Each threat in this deck demands immediate attention from your opponent and is specifically chosen to tax clean answers to planeswalkers. It’s the tried-and-true plan of “If you can’t go over it or under it, you just have to go through it!” that Rakdos Midrange used with Scrapheap Scrounger, Rekindling Phoenix, and Hazoret the Fervent to foil the same Vraska’s Contempts that seek to hold us down now.

One of the cool things about Chandra is that you can play lands from her exile ability, so to take advantage of the extra mana we might have lying around, we decided to play a full playset of Mobilized District. Karn’s Bastion was another option we had considered, but I don’t foresee many games where you have any of your planeswalkers on the battlefield and also have five mana to sink into adding a loyalty counter in the first place, let alone the proliferate mattering.

One of the things I like the most about this shell is that it’s very flexible and adaptable to splashes, much like we saw with Alex Majlaton’s Gruul Aggro deck from Mythic Championship Cleveland; adding some Collision // Colossus and Cindervines is as easy as adding Stomping Grounds and Rootbound Crags.

A splash I like a little more for the early days of War of the Spark Standard would be to shift towards Rakdos with something like this:

Chandra is right at home in this existing Rakdos Midrange shell from Ravnica Allegiance Standard, which has a stronger aggressive slant to it. Nothing revolutionary going on here from a deckbuilding perspective, but midrange decks aren’t really the ones bent on breaking the mold of creatures, card advantage, and removal.

If anything, the most revolutionary thing is that the combination of inevitability and card advantage that The Eldest Reborn was meant for in the original versions of the deck has been easily replaced by Chandra. Chandra threatens to end the game one way or another, yet also bridges the gap in a way The Eldest Reborn isn’t capable of in your most aggressive starts. In a deck that’s all about cohesion, Chandra is just a thicker glue to bind your game together. Like I said before, we are looking for backbones, and in decks like this, Chandra has amazing potential.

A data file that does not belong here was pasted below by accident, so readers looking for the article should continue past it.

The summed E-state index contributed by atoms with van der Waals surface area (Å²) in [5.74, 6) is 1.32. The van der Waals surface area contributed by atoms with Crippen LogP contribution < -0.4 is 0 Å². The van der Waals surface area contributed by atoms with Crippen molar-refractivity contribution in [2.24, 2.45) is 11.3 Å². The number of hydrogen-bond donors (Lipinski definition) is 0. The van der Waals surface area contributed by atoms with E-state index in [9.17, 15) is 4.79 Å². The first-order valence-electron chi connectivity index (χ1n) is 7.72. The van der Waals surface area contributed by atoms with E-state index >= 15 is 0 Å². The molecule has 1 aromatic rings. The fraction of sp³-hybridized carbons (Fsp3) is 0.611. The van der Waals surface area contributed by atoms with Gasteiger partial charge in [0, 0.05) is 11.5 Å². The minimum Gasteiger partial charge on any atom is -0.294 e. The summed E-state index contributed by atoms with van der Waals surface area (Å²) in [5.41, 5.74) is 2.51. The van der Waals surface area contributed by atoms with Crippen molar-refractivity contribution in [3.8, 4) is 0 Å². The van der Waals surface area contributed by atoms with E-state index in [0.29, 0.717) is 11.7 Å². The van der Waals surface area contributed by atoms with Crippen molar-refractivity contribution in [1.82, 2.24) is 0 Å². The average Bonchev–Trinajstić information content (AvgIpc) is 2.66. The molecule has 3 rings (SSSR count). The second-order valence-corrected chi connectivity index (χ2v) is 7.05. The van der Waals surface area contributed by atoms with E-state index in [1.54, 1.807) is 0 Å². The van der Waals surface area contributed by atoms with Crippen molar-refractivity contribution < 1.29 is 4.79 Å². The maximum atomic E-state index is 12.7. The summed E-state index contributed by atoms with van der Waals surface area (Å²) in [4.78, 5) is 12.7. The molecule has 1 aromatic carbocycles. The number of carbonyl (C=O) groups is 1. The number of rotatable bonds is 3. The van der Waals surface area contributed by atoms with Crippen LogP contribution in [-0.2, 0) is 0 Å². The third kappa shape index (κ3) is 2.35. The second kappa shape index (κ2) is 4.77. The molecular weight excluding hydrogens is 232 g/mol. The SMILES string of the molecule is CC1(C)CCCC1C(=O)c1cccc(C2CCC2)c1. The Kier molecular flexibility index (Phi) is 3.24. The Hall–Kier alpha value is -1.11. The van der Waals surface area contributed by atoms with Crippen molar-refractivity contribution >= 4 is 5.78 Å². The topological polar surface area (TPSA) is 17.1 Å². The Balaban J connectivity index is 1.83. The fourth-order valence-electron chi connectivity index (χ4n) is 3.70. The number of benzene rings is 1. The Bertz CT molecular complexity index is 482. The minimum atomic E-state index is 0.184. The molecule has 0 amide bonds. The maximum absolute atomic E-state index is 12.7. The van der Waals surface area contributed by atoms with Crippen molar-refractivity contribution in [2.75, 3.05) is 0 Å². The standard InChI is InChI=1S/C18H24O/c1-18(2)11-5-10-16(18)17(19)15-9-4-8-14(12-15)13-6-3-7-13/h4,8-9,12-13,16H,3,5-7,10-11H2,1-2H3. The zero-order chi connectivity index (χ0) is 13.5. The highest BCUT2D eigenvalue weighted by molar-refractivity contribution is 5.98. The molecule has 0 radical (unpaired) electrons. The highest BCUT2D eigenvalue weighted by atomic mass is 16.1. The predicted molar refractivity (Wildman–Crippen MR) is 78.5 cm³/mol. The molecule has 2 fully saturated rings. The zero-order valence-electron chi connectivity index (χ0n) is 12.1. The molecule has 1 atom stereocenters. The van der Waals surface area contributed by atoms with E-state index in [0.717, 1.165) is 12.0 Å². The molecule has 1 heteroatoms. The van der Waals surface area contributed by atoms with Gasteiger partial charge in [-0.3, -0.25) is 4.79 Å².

Chandra isn’t just a better binding agent for existing strategies, though. Chandra is the first real option we have for some decks to fight on a card advantage axis. Famously, Brad Nelson said the biggest problem with his Boros Angels deck from Guilds of Ravnica Standard was that it relied so heavily on its cards lining up well. You didn’t have any card selection or advantage, just raw and powerful cardboard on your side.

You can see where I’m going with this.

While I may be enamored with Feather, the Redeemed as I wrote about a couple weeks ago, there’s more than one way to skin a cat. Not every Boros deck must be Heroic, as much as my notebook full of brews may beg to differ. We could bring back the old-school Boros deck and have it look a little something like this.

Whether a deck like this is strong enough for Standard or not is fairly based on the rest of the format, but I’d wager this can hold its own with enough tuning.

I’m excited to pair Gideon Blackblade with any pile of good creatures, especially in a deck like this that wants to control the battlefield through combat. Gideon by himself is a hard creature to invalidate on offense, and with your pick of abilities to throw around to heavy hitters like Aurelia, Exemplar of Justice or Lyra Dawnbringer, he forms a similar lightning rod effect we were looking for to protect Chandra earlier.

Conversely, in a deck like this that is filled to the brim with singular powerful cards, every new lightning rod is welcome, so a Chandra eating a Vraska’s Contempt means that your Lyra Dawnbringer might be exactly what you’re looking for. When the weakness of your card is that they can kill it, that only means the card is great if it lives.

Ultimately, time will tell the power of Chandra in War of the Spark Standard. With so many new planeswalkers around to evaluate and play with, there’s a lot of work to do before the SCG Tour stops in Richmond next weekend. Just because Chandra looks familiar doesn’t mean it should be overlooked. Sometimes a card is plainly good and we’re quick to dismiss it because it’s not flashy. I know I spent more time playing Sin Prodder decks than Tireless Tracker decks before Pro Tour Shadows over Innistrad, but sometimes your best player is the most consistent one.

Chandra’s likely not the only overlooked card ready to see some action right out of the box, either. If you think a card is good, play with it. You might be right.